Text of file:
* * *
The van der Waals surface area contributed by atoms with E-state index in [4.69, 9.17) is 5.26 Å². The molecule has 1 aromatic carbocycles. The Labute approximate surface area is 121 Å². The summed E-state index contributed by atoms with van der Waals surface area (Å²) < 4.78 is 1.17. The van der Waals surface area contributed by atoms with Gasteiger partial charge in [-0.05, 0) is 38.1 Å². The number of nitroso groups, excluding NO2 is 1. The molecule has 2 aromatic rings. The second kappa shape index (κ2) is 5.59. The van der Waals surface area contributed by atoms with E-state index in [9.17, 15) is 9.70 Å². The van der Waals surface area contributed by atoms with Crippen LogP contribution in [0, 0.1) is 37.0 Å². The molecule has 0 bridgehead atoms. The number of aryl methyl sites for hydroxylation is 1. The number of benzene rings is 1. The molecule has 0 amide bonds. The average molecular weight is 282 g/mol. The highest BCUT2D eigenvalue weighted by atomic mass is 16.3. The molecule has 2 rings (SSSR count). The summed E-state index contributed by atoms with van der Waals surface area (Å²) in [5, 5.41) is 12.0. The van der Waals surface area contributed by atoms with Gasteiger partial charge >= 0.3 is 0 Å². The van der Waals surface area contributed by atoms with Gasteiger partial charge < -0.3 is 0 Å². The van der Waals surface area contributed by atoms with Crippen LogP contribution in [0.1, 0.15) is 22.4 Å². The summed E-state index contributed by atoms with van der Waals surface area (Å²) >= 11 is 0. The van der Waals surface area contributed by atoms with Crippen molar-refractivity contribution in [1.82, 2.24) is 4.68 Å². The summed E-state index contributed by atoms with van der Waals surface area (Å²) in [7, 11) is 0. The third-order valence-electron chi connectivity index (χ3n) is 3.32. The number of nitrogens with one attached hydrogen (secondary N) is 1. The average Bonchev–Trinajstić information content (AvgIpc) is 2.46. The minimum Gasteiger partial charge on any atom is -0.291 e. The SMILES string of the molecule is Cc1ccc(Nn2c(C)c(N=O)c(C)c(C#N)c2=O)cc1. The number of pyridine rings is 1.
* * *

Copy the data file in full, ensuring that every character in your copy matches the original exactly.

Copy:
The van der Waals surface area contributed by atoms with E-state index in [4.69, 9.17) is 5.26 Å². The molecule has 1 aromatic carbocycles. The Labute approximate surface area is 121 Å². The summed E-state index contributed by atoms with van der Waals surface area (Å²) < 4.78 is 1.17. The van der Waals surface area contributed by atoms with Gasteiger partial charge in [-0.05, 0) is 38.1 Å². The number of nitroso groups, excluding NO2 is 1. The molecule has 2 aromatic rings. The second kappa shape index (κ2) is 5.59. The van der Waals surface area contributed by atoms with E-state index in [9.17, 15) is 9.70 Å². The van der Waals surface area contributed by atoms with Crippen LogP contribution in [0, 0.1) is 37.0 Å². The molecule has 0 bridgehead atoms. The number of aryl methyl sites for hydroxylation is 1. The number of benzene rings is 1. The molecule has 0 amide bonds. The average molecular weight is 282 g/mol. The highest BCUT2D eigenvalue weighted by atomic mass is 16.3. The molecule has 2 rings (SSSR count). The summed E-state index contributed by atoms with van der Waals surface area (Å²) in [5, 5.41) is 12.0. The van der Waals surface area contributed by atoms with Gasteiger partial charge >= 0.3 is 0 Å². The van der Waals surface area contributed by atoms with Gasteiger partial charge < -0.3 is 0 Å². The van der Waals surface area contributed by atoms with Crippen LogP contribution in [0.1, 0.15) is 22.4 Å². The summed E-state index contributed by atoms with van der Waals surface area (Å²) >= 11 is 0. The van der Waals surface area contributed by atoms with Crippen molar-refractivity contribution in [1.82, 2.24) is 4.68 Å². The summed E-state index contributed by atoms with van der Waals surface area (Å²) in [7, 11) is 0. The third-order valence-electron chi connectivity index (χ3n) is 3.32. The number of nitrogens with one attached hydrogen (secondary N) is 1. The average Bonchev–Trinajstić information content (AvgIpc) is 2.46. The minimum Gasteiger partial charge on any atom is -0.291 e. The SMILES string of the molecule is Cc1ccc(Nn2c(C)c(N=O)c(C)c(C#N)c2=O)cc1. The number of pyridine rings is 1.